The list of winners and losers in the driverless vehicle era will continue to evolve rapidly, just as the investment landscape did with the rapid growth of personal computing, internet retailing and other transformational trends. It will therefore be critical to anticipate, analyze and adapt to these changes — something that active managers at Invesco do to identify and act upon tomorrow’s investment opportunities, today.

Dave Dowsett, Global Head of Innovation, Disruptive Technology and Strategy; Jim Colquitt, Analyst; Abhishek Gami, Senior Equities Analyst; Evan Jaysane-Darr, Partner, Invesco Private Capital; Clay Manley, Portfolio Manager; and Rahim Shad, Senior Analyst

  1. LIDAR (light detection and ranging) is a system similar to radar but using light waves instead of sound waves.
  2. Source:

Important information

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In general, stock values fluctuate, sometimes widely, in response to activities specific to the company as well as general market, economic and political conditions.

Investments in real estate related instruments may be affected by economic, legal, or environmental factors that affect property values, rents or occupancies of real estate. Real estate companies, including REITs or similar structures, tend to be small and mid-cap companies and their shares may be more volatile and less liquid.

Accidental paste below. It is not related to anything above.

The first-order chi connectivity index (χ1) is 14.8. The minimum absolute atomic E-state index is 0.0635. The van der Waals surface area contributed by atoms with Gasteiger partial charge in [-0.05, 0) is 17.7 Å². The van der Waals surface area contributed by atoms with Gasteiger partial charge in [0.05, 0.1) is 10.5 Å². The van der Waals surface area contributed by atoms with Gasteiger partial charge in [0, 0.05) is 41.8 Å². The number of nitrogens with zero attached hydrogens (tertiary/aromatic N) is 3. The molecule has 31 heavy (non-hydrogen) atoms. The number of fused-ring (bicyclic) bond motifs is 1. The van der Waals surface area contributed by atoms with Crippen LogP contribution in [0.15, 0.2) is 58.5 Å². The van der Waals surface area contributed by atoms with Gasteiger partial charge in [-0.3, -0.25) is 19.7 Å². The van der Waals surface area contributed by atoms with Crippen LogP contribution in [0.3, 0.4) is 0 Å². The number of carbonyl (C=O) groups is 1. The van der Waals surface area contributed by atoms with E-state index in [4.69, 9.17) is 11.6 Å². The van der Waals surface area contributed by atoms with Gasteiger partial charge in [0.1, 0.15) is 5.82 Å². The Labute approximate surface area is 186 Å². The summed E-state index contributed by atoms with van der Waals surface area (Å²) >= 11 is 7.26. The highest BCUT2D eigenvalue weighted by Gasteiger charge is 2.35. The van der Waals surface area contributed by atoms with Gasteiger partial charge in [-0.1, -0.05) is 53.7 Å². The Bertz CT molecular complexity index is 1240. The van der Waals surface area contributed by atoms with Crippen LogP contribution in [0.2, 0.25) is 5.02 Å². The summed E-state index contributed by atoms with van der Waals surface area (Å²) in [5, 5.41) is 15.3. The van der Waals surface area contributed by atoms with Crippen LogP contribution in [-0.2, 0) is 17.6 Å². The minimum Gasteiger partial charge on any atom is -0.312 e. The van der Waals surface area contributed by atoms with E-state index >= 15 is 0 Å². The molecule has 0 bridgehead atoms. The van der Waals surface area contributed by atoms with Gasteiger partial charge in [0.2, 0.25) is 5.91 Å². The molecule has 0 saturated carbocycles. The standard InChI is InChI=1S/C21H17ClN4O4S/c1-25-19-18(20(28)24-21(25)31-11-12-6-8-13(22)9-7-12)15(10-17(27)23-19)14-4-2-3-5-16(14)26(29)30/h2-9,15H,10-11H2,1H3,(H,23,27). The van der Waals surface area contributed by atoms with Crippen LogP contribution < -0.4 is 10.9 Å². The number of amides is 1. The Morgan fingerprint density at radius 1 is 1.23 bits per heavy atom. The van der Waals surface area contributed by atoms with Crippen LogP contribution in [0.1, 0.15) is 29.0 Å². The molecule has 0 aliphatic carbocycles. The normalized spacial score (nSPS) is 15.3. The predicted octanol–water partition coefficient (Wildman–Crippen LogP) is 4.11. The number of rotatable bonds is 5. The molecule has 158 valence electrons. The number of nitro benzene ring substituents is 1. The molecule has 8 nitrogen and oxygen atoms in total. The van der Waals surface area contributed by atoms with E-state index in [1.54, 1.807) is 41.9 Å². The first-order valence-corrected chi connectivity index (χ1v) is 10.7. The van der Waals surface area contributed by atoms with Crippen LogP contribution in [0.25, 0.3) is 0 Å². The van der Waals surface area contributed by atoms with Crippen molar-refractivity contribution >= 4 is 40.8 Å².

Dave Dowsett

Global Head of Innovation, Disruptive Technology and Strategy

Dave Dowsett is Global Head of Invesco’s Innovation, Disruptive Technology and Strategy team, where he focuses on augmenting Invesco Technology’s core roadmap by implementing cutting-edge financial technology.  He specifically oversees the identification of business needs through capabilities assessments, modeling strategic intelligence scenarios and facilitating the adoption of new innovations across the organization.

Mr. Dowsett has more than twenty years of technology experience across applications, infrastructure and digital transformation.  Born in South Africa, he has lived and worked on three continents as a technology executive at Fidelity Investments, Unilever and Level 3 Communications before joining Invesco in 2016.